As a MEARS researcher, I grab photo images from various sources, and add them to the database almost every day. One thing I’ll do on occasion is grab a notable sports name…Hall of Famer, popular player, team fan icon…and just grab whatever’s on Getty than has a verifiable date…no easy task with older Getty entries. If a date given seems odd or generic, then I don’t use it unless something in the photo can verify it’s origins, at least pertinent to the year…a uniform style, a background item, a sleeve patch, or something similar.

That’s what happened before my recent battle with the flu when I decided to drum up playing career photos of the late Dodgers Hall of Famer, Don Drysdale. I found a number of photos of the game, all of which showed something I never noticed before…Drysdale was wearing a thick, black memoriam armband on his left sleeve.

I began doing further research, and tried to conjure up photos taken of Dodgers during the 1968 regular season. Corbis offered almost the same as Getty did…lots on the Drysdale scoreless innings record (which the photo from Getty depicted).

Next I went to eBay and tried to find an image of a Dodgers jersey (particularly a home, which was what Big D wore in that game), and results were, at best, inconclusive. The 1969 Topps cards would be the most likely to carry 1968 regular season photos. Unfortunately, as a card collector for years in the past, I also remember that the ’69 Topps set was notorious for Big Head, No Hat cards, as Kit Kiefer once called them…close ups of players sans caps. The set also had a lot of older photos of traded players with cap logos airbrushed out and jersey fronts conveniently obscured by arms and a glove of a pitcher doing the stretch, or views that had a player’s swing conveniently obscure the front team ID. There was even at least one photo in the set that was taken way back in 1962! That was a Tommie Aaron card with the same pose as the younger Aaron’s card carried in the 1963 set. In short, while nothing in the set showed the armband, there was no sound certainty that the photos were from 1968. Photos of longtime Dodgers like Jim Brewer, Jim Lefebvre and Don Sutton could easily have been pre-1968, given the set’s tendencies.

Next stop to view photos was my Street & Smith’s 1969 Yearbook. Space constraints in my apartment don’t allow me to keep much hard copy material around, but the S&Ss go everywhere I go. I use them for spring training rosters, coaching assignments, and the occasional photo reference. They’re no longer in collectible sale condition, but they’re more than adequate for what I need them for.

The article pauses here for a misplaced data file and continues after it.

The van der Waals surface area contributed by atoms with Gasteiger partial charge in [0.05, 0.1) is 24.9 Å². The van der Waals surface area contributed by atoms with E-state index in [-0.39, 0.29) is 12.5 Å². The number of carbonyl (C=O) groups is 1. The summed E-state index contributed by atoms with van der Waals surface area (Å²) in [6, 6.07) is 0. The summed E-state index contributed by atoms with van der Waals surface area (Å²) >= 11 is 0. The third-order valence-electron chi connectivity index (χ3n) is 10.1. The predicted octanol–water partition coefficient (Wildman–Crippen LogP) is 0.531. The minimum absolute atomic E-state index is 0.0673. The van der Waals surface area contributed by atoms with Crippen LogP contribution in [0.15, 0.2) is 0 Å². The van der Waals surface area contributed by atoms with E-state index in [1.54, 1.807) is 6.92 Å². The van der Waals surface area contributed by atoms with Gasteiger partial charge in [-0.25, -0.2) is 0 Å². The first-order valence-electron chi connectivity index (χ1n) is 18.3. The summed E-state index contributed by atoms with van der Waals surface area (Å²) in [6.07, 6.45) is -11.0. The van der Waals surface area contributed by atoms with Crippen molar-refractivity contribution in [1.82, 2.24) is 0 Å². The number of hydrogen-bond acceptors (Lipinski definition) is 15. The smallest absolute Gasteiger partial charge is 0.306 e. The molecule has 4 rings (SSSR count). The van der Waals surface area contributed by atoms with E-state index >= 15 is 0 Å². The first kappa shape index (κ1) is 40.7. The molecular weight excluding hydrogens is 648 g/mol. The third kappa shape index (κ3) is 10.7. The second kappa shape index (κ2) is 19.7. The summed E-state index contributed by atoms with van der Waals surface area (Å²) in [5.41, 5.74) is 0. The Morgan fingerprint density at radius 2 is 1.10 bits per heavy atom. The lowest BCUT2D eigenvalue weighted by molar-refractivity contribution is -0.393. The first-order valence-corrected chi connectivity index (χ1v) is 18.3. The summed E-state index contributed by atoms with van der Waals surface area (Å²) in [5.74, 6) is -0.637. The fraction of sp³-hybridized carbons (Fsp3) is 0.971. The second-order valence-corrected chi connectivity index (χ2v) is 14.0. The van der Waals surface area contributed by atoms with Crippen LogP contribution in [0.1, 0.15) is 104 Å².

I paged through my yearbook, and found two pictures of Tom Haller, a catcher who joined the Dodgers for the 1968 season. Two home uniform pictures, both of which had to be from 1968, neither with an armband. Later on in the yearbook, though, was an even more important photo…a shot of Drysdale on the mound at home with the scoreboard in the shot. The score at the time was 5-0 in favor of L.A. in the top of the 8th, and the caption described the photo as one from Drysdale’s 6th consecutive shutout…the game before he broke the record. No band was present. This game was played on June 4th of ’68. The record-breaking game…where Big D and the other Dodgers wore the black band…took place on June 8th. So now, the questions are: 1) Who was being eulogized with the black band, and (b) how long did the Dodgers wear it that year?

The first question was eventually solved, as whomever had died would have had to do so between those two Big D starts, I did a lot of checking up on Dodger players, front office types, Hall of Famers, etc., and found nothing that fit. So the time came to start looking outside the box, and consider non-baseball personalities as the possibility.

No local politicians ( the first thought I had ) were deceased in that time, but expanding the base to the national scope of the political agenda, I recalled the 1968 assassination of Democratic Presidential Candidate Robert F. Kennedy. His candidacy was a popular one with a lot of Democrats eager to keep the Oval Office in the blue and extend the run that his brother began and Lyndon B. Johnson assumed upon JFK’s assassination. Kennedy was shot and killed while on the campaign trail at a hotel in the Dodgers’ home city of Los Angeles. I looked up a little more, and found the time/date of the crime…shortly after midnight, June 5th, 1968.


The second question will require more research, that being the duration of time the Dodgers wore the RFK memoriam band. The Dodgers were in the middle of a 10-game homestand when the RFK shooting occurred. It may have been removed after the last game of that homestand against the Mets, or it could have run further…any information MEARS Online readers have to share would be appreciated and welcomed. The journey has so far been a fun one.


Pete Case, a guard who played for the NFL Eagles and Giants from 1962-70, died after a long illness. He was 67.

Nick Willhite, a pitcher in the show for 5 seasons (1963-67) died in Utah on the 14th. He, too, was 67. Willhite’s time in the Bigs was primarily with the Dodgers, and also included brief stints with the Senators, Angels and Mets.

Finally, Dave Smith, long-time Astros closer and a Cub reliever in his career twilight, died of a heart attack in San Diego this past Wednesday. He was 53. Smith pitched for the ‘Stros from 1980-90, and then spent his last two MLB seasons as a Cub. I recall him as a great person and autograph signer, and he closed pretty well, too, in his prime.